MLA International Symposium Panel - Faceless No Longer: The Migrant, The Citizen, and the Return of Postcolonial Critique
We are organizing a panel to propose at the MLA International Symposium that will take place in Lisbon, Portugal on 23-25 July, 2019. See below for panel proposal and instructions for submissions. Note that the deadline for submissions is 19 September 2018.
Faceless No Longer: The Migrant, the Citizen, and the Return of Postcolonial Critique
The current policies western nations have enacted in response to the immigration crisis have caused an outcry among those who view the western nations’ actions as inadequate. Critics have accurately argued that the immigration crisis is a result of colonial practices of the past, and neo-colonial/neo-liberal practices of the present. Such critiques require a self-reflection on the part of western nations and their citizens, which is a gesture that this international symposium also attempts by wishing to recover the ‘lost voices’ of history through examining the increase in hate speech and xenophobia against ‘the Other.’ This panel seeks papers that examine hate speech and xenophobia in the present moment not as ‘resurgent,’ but as always already present. To assume that there is a resurgence of hate speech and xenophobia is to imply that the immigration crisis is the culprit for the resurgence, which can be only true if we ignore a long history of oppression via colonial and neo-colonial practices. This panel asks: in light of the painstaking work of anticolonial and postcolonial scholars throughout the twentieth and into the twenty-first Century, why are the humanities, once more, returning to the question of ‘the Other’ as though it was never addressed?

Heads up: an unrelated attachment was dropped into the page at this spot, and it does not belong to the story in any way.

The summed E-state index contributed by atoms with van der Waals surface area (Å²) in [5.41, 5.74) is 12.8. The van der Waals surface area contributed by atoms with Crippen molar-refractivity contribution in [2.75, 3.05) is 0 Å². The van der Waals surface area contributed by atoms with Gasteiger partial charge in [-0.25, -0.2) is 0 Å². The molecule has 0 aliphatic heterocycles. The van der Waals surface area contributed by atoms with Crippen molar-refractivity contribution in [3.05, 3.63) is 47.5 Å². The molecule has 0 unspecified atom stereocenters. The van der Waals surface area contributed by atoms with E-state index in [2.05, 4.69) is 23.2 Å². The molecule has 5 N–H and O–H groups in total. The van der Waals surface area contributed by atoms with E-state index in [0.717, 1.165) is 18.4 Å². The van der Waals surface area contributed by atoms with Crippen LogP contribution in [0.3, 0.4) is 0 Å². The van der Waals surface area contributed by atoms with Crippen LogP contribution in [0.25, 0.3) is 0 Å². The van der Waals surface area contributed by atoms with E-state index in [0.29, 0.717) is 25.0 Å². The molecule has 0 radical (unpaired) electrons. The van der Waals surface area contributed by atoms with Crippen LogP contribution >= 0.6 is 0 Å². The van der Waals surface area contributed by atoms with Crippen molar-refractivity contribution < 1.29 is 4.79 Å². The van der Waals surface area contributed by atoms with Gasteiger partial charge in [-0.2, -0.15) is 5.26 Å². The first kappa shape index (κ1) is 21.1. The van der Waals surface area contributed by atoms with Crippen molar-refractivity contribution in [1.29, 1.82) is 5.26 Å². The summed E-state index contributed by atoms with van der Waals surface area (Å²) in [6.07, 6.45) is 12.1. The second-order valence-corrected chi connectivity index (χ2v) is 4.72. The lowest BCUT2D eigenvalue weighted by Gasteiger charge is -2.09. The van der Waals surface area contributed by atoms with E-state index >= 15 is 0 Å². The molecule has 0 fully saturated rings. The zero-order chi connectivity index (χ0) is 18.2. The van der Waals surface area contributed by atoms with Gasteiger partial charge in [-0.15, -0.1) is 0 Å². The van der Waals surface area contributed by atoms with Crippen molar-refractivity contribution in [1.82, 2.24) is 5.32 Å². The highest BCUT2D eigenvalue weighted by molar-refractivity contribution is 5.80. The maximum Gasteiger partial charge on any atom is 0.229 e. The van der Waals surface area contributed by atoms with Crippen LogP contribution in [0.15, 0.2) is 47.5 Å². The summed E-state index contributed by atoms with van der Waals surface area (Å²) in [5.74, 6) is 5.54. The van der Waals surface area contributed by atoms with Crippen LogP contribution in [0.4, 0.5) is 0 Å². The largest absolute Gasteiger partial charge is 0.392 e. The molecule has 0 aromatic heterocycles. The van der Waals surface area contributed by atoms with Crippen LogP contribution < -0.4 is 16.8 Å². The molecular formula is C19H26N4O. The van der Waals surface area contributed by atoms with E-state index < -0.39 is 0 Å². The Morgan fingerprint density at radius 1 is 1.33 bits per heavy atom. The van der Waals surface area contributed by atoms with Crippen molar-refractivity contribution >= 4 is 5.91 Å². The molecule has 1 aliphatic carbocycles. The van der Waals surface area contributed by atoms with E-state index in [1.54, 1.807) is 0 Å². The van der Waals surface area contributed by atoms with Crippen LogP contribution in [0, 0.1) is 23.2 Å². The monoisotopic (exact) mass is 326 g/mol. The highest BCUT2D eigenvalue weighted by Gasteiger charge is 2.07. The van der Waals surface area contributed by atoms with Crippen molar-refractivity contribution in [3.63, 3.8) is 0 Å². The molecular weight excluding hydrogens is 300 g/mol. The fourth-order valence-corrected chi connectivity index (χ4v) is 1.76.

We invite papers that demonstrate how ethnic, religious, and hate speech were never eradicated, but were always amongst us. We invite papers that examine cultural texts: literature, film, documentaries, performances, and other forms of media, which exhibit the permanence of the figure of ‘the Other’ prior to the current immigrant crises. We seek papers that uncover the agency of the texts themselves: writing, filmmaking, and other media that display how cultural production is entrusted with social responsibilities. This panel seeks to understand the following questions, among others: In what way can a return to postcolonial discourse contribute to the current moment? What responsibility have scholars and artists to recover voices that were always already there, and how might scholarship and artistic production encourage audiences to see that the faceless migrant, immigrant, and exile, was never faceless? How can literature, film, and media reclaim important cultural real estate for migrant voices that have been silenced, denied, and unheard?